Difficult words and phrases

The survey also shows that while English has a great ability to absorb new words, 59 percent of Gen Z face difficulties when coming across obsolete technology-related phrases. The teachers who participated in the study highlighted phrases like 'dialling a number,' 'broken record,' and 'winding-up' as particularly challenging.

And idioms, especially those with historical references, also bemuse many born after 1996. The teachers reported that the turns of phrase which cause the most difficulty for Gen Z, are 'Elvis has left the building,' 'Cock and bull story,' 'Neck of the woods,' 'Get someone's goat,' 'Have a bone to pick with someone,' 'Best thing since sliced bread,' 'Sacred cow,' 'Earworm,' 'Monkey business,' and 'The tail wagging the dog'. Almost a third (29 percent) of teachers said that they don’t frequently use idioms when teaching Gen Z students, given the difficulties experienced.

Dr Beaumont added: "Our study highlights the nature of language learning in today's interconnected world, where social media and popular culture play pivotal roles. It's essential to keep pace with Gen Z’s language journey and offer engaging ways for learning to blend seamlessly with their multimedia experiences.”

The 20 new slang words & phrases that worldwide Gen Z want to master when learning English

1 Beef (argument)   
2 NPC (boring person)
3 Pop-off (go crazy) 
4=  Dead (boring)
4=  Salty (upset)   
6 Safe (good)
7= Drip (fashionable clothes)   
7= Peng (something good)
9= Bruv (a close friend) 
9= No cap (telling the truth)   
11 Buff (strong/attractive)
12= Bare (very, a lot, many)
12= Fam (friend)   
12= Rizz (good at chatting up or flirting)    
15 Flex (show off)
16 Link up (to meet up) 
17  Shook (scared)  
18= Gassed (to be excited) 
18=  Wet (uncool, boring)
20 Bait (obvious, or well known)

Trinity College London commissioned the survey among a sample of 505 EFL (English as a Foreign Language) teachers currently teaching Gen Z students.  Online fieldwork was undertaken between 21 November and 10 December 2023 among one of the largest data sets of EFL teachers. The research was overseen by Gerard Kelly & Partners, a specialist education marketing consultancy.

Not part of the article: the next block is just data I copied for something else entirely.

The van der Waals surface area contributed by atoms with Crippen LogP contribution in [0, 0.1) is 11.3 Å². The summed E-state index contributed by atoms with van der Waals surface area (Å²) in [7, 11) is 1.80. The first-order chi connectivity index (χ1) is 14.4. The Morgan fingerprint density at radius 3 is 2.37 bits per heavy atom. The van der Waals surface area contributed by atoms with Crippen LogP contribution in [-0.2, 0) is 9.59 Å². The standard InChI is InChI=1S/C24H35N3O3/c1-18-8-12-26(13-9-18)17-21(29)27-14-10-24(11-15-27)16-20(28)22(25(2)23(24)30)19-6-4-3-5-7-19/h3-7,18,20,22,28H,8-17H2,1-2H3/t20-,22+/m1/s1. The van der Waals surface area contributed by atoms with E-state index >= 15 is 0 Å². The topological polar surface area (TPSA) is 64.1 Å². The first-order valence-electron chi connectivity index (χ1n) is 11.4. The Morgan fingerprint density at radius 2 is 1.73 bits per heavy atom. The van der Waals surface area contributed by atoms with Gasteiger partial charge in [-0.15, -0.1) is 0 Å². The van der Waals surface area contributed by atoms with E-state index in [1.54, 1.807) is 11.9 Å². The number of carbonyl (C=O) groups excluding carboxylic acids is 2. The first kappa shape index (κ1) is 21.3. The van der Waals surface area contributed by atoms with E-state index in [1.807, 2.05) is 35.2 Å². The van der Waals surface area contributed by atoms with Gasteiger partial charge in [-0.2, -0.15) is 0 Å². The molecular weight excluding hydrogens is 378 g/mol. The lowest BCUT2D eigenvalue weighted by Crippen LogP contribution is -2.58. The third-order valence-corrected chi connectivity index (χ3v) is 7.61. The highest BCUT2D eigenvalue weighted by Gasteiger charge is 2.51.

More about Skill Up!

Skill Up! is an AI-driven app to help 5-14 year olds to develop their English skills, developed by Trinity College London – a leader in English language provision and assessment.  The app’s gamification techniques, which include quizzes, puzzles, and interactive exercises, encourage students to learn English in a fun and enjoyable way.  Listening to stories aids comprehension and helps build new vocabulary, while associated activities and exercises develop oral communication skills, enhance spelling, and improve sentence construction.  It also includes an inbuilt AI listening and pronunciation tutor that gives learners both instant feedback on pronunciation and assistance with challenging words.

The technology means that the app adapts itself to each student's learning pace and ability.  The vast library of story content – all designed by Trinity’s specialist educators and academic team – covers the needs of every young learner, from students with special needs to those preparing for Trinity GESE exam levels (Graded Examinations in Spoken English).

Trinity has also developed a special Skill Up! teacher dashboard that allows teachers to monitor and keep track of the progress of both their classes and individual students.  The user-friendly interface helps teachers identify areas for improvement, provides insights that can feed into future teaching and lets teachers update parents on learning objectives and the results being achieved.

Teachers and language schools interested in finding out more about Skill Up! should email